Updated on May 24, 2015
The Writer – Part Two
The Writer – Part Two
A silhouette burned against a wide sky behind Fraser’s eyelids when he closed them that night. He lay still on his bed and when he needed to turn over he did so very carefully, so as not to wake the night-watcher, Martin. There was a window grille with a cover in the door – this is what made the closed door gape when he kept his back to it for too long – and every night at lights out it filled with Martin’s reddened eyeball. He believed Martin did not need to blink and had subsequently nicknamed him The Shark. Every night in the middle of the corridor, The Shark slept on a worn armchair from the dayroom, his thick corded arms crossed over the vast rise and fall of his chest.
Fraser dug his fingers into the coarse blanket and opened his eyes to look up at the bare ceiling. He curled his toes as he remembered the warm anteroom into which he had been shown that morning. They had instructed him to change into a fresh white gown, and when they left him alone he had taken off his slippers to feel the carpet. Soft; he had not thought about that word for a long time. In fact the last time he had had anything other than linoleum beneath his feet was six months ago, not long after that night, when he spilled whisky which soaked into the rug and made his feet sticky.
A short nurse came into the anteroom and beckoned him to follow her; he stayed several paces behind. They were in the hospital’s central building, far from the ward, which was somewhere in the east wing. She held open a door for Fraser and he stepped through. His eyes were drawn straight up – he had not known that any of the rooms here were so big, or had such high ceilings. He stared at the far off rafters and started to raise his arms above his head, but the nurse patted him firmly on the back and shook her head.
The walls were wood-paneled, except for the wall opposite which was almost entirely made of glass. Through it he saw a grand driveway that he could not remember ever having seen before, and the farthest ends of the hospital’s two wings, reaching away from him towards hazy fields, like outstretched arms.
In the room a woman stood up. There were several people seated at tables with their backs to him, facing others in white gowns whom he had never seen before. Some of them looked at him. The nurse extended her arm towards the standing woman, who waved tentatively as he approached. She did not come out from behind the table and they sat down across from each other; the grey light from the windows highlighted her flyaway hair.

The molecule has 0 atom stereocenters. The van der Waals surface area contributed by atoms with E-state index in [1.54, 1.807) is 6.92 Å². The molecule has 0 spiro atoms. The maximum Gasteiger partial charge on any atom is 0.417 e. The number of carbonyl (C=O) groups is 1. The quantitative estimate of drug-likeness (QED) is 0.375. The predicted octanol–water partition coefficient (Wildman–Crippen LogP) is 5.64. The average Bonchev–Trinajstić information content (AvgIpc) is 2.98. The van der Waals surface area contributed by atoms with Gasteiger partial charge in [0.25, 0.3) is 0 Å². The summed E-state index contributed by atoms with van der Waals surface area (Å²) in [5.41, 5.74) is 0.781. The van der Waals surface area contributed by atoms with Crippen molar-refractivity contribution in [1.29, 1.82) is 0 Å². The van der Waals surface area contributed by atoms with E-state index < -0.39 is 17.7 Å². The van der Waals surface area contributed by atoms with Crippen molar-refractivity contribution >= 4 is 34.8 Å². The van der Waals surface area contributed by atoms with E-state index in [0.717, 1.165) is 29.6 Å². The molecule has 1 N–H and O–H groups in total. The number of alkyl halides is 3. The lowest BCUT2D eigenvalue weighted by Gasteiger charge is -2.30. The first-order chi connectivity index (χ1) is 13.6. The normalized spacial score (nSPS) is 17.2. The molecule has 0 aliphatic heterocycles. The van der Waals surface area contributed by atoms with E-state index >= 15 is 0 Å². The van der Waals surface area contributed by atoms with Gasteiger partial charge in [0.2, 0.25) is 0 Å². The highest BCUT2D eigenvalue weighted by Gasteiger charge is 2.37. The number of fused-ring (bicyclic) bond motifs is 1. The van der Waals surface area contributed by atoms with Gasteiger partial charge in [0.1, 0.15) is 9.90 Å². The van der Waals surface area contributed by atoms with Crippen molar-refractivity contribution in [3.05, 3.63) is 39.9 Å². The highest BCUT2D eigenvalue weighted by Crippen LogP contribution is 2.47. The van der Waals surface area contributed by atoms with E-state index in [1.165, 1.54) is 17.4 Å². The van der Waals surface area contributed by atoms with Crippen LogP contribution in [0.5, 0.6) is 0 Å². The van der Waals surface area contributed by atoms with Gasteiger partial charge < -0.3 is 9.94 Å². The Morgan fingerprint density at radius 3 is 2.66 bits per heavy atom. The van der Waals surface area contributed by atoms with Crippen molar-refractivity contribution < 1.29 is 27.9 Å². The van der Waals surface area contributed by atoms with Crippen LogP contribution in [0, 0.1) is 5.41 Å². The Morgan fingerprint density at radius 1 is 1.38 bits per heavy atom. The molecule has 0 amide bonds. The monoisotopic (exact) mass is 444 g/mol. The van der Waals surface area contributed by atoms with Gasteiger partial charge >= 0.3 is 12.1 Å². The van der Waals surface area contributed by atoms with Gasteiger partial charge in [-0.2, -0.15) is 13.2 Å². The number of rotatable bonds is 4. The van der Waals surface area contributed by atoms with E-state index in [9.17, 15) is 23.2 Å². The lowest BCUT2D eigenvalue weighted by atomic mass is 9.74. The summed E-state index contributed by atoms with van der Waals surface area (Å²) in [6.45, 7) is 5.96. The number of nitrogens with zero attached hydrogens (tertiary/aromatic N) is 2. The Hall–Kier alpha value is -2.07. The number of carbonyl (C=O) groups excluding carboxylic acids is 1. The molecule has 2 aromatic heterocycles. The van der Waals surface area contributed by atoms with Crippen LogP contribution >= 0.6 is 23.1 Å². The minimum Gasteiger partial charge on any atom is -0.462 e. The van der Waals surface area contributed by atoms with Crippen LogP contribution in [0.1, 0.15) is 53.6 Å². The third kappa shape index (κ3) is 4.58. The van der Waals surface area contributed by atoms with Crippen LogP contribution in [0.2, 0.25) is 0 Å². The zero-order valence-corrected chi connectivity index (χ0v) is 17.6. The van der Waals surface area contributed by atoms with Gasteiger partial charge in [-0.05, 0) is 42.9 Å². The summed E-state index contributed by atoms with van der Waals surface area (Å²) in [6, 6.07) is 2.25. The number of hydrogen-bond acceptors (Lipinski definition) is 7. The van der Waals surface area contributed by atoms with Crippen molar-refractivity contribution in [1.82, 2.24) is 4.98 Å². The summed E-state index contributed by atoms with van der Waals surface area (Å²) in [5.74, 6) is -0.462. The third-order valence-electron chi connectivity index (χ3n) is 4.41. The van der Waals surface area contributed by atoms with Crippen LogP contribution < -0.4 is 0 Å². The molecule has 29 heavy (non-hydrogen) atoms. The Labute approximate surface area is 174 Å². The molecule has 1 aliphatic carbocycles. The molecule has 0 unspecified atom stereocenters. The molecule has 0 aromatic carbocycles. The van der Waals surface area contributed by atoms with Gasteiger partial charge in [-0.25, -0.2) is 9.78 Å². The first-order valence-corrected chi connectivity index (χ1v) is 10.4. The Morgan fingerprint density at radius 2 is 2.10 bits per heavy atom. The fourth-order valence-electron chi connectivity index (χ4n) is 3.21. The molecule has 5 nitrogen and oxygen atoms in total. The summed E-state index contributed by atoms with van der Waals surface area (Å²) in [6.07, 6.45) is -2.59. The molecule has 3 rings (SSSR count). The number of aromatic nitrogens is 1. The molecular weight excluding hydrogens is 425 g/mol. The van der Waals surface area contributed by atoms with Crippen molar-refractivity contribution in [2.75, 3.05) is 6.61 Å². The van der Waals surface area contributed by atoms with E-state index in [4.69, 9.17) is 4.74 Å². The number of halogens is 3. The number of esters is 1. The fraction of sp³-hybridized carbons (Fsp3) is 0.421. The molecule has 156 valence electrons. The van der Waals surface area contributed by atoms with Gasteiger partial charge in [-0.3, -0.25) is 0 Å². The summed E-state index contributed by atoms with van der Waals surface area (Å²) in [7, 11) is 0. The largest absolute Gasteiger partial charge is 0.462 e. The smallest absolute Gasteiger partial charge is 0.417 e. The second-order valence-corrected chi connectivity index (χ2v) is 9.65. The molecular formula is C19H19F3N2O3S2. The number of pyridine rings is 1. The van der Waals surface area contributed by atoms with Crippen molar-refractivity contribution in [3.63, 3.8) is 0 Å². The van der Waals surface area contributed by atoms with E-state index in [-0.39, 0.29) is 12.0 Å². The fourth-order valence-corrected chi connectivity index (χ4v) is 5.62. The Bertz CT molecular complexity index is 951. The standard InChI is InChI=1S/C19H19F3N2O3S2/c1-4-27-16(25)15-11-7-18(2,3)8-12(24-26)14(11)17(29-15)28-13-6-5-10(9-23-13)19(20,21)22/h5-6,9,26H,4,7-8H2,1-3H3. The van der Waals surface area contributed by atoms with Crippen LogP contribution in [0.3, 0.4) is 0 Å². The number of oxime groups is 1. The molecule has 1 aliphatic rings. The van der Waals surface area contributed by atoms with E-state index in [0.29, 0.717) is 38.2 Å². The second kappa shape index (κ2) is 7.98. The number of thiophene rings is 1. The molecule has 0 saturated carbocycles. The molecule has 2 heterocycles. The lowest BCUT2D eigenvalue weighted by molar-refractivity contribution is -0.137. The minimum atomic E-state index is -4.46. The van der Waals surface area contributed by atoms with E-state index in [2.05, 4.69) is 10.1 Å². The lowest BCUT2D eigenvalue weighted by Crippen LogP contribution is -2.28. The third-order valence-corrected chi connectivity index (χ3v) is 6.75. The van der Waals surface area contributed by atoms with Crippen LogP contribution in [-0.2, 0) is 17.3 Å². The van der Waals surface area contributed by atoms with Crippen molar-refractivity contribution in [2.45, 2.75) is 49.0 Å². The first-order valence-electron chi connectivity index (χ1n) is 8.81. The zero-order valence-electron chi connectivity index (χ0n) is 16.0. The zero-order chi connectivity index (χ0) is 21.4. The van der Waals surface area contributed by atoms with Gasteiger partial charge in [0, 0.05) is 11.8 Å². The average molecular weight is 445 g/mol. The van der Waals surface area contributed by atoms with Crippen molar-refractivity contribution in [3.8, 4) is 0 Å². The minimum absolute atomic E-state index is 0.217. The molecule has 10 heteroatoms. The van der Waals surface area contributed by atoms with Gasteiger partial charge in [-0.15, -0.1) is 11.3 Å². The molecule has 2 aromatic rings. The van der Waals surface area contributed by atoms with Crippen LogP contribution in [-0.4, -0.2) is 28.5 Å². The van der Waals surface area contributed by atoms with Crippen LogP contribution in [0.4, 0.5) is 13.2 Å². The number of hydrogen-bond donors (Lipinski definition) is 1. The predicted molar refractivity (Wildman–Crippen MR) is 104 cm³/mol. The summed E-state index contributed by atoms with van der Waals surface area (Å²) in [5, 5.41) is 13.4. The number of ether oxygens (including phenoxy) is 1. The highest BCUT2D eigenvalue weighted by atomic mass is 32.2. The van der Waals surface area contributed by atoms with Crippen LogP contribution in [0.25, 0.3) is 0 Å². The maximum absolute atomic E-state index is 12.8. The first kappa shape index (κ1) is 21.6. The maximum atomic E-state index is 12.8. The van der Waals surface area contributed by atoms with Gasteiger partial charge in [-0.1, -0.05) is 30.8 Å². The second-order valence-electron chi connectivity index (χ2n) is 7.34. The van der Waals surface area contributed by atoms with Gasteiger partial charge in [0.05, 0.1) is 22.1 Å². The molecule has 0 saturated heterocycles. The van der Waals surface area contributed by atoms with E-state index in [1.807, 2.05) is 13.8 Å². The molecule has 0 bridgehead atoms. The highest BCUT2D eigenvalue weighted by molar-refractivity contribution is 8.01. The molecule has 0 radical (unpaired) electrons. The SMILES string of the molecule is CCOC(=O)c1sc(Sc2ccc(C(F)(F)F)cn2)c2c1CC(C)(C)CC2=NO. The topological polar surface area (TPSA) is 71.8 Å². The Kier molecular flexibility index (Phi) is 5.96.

“They say you’re more lucid now,” she said.
Fraser looked at the empty chair next to her and gripped the table top.
“Is he still at the base?” he said.
“Going back to Berlin soon.”
“I thought they won.”
“It’s still a mess. But you’re looking better.”
“He just loves to help.”
“Fraser.” She took his hand.
“Mom.” He took it back. Her skin felt like paper.
“How have you been?” she asked.
“Someone tore one of my books today. War and Peace.”
“Oh dear, maybe he wasn’t taking his medication. Have you been taking your medication?”
“Naomi gave me that book.”
“I really think the medication helps,” she said, twisting the fabric of her dress between her fingers.
“She knew I love Tolstoy.”
His mother sighed and bit her lip. She opened her mouth to speak, closed it and opened it again.
“You must be careful if you want to get well,” she said. “Ever since … I know you’ve had a tendency to idealise her. The version of her in your head isn’t necessarily real. No matter how much you loved … no matter how much one person loves another, nobody’s perfect.”
“You’d know about that,” he said.
“I’m sorry, he should have been here. He’s just stubborn.”
“And I’m weak, remember?”
Fraser struck his hand on the table and it reminded him of the pale man stamping on his book, eyes filled with hate and insanity. He stood up so quickly that the chair fell over with a soft thud.
“You’re not sick, you’re a coward!” he said in somebody else’s voice. “War is man and man is war! Men fight!”
The hand was back on his elbow, a piercing grip, pulling him. He tried to brush the hand away and tell them that he was finished here, that he would come quietly, but they would not listen. As the door closed Fraser saw his mother’s silhouette behind the table, her hands to her mouth, with the fields stretching away behind her.
Read Part Three.